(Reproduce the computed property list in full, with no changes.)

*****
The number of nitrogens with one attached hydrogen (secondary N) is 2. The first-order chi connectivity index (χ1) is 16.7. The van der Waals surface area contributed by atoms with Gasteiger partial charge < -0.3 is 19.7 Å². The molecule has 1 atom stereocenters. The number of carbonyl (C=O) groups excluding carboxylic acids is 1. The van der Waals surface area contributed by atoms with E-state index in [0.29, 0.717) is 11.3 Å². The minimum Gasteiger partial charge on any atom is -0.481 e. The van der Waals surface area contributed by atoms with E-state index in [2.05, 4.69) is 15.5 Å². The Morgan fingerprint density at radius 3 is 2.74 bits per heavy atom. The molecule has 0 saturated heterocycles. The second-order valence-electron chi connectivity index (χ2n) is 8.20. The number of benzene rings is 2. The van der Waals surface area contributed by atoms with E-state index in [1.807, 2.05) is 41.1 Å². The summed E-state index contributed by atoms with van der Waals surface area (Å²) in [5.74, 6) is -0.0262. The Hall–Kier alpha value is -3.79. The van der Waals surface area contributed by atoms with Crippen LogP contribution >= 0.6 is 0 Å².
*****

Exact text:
The number of nitrogens with one attached hydrogen (secondary N) is 2. The first-order chi connectivity index (χ1) is 16.7. The van der Waals surface area contributed by atoms with Gasteiger partial charge < -0.3 is 19.7 Å². The molecule has 1 atom stereocenters. The number of carbonyl (C=O) groups excluding carboxylic acids is 1. The van der Waals surface area contributed by atoms with E-state index in [0.29, 0.717) is 11.3 Å². The minimum Gasteiger partial charge on any atom is -0.481 e. The van der Waals surface area contributed by atoms with E-state index in [2.05, 4.69) is 15.5 Å². The Morgan fingerprint density at radius 3 is 2.74 bits per heavy atom. The molecule has 0 saturated heterocycles. The second-order valence-electron chi connectivity index (χ2n) is 8.20. The number of benzene rings is 2. The van der Waals surface area contributed by atoms with E-state index in [1.807, 2.05) is 41.1 Å². The summed E-state index contributed by atoms with van der Waals surface area (Å²) in [5.74, 6) is -0.0262. The Hall–Kier alpha value is -3.79. The van der Waals surface area contributed by atoms with Crippen LogP contribution >= 0.6 is 0 Å².